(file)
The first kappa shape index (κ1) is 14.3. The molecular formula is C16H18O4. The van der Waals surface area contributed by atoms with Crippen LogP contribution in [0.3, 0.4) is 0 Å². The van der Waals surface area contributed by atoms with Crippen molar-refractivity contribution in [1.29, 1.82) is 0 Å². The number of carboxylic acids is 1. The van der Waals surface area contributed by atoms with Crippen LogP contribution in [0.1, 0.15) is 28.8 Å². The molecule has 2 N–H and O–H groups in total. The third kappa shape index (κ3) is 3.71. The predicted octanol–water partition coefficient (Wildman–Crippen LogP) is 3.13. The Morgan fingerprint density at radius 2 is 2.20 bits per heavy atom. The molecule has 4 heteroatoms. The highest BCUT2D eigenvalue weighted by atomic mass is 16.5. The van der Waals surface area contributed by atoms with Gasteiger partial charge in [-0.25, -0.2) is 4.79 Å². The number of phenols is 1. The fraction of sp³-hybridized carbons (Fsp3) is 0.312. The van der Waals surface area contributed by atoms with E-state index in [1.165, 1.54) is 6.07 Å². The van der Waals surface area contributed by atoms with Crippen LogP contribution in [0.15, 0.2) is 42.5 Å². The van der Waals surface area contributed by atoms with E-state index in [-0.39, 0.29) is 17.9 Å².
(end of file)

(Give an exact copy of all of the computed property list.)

The first kappa shape index (κ1) is 14.3. The molecular formula is C16H18O4. The van der Waals surface area contributed by atoms with Crippen LogP contribution in [0.3, 0.4) is 0 Å². The van der Waals surface area contributed by atoms with Crippen molar-refractivity contribution in [1.29, 1.82) is 0 Å². The number of carboxylic acids is 1. The van der Waals surface area contributed by atoms with Crippen LogP contribution in [0.1, 0.15) is 28.8 Å². The molecule has 2 N–H and O–H groups in total. The third kappa shape index (κ3) is 3.71. The predicted octanol–water partition coefficient (Wildman–Crippen LogP) is 3.13. The Morgan fingerprint density at radius 2 is 2.20 bits per heavy atom. The molecule has 4 heteroatoms. The highest BCUT2D eigenvalue weighted by atomic mass is 16.5. The van der Waals surface area contributed by atoms with Gasteiger partial charge in [-0.25, -0.2) is 4.79 Å². The number of phenols is 1. The fraction of sp³-hybridized carbons (Fsp3) is 0.312. The van der Waals surface area contributed by atoms with E-state index in [1.165, 1.54) is 6.07 Å². The van der Waals surface area contributed by atoms with Crippen LogP contribution in [0.15, 0.2) is 42.5 Å². The van der Waals surface area contributed by atoms with E-state index in [-0.39, 0.29) is 17.9 Å².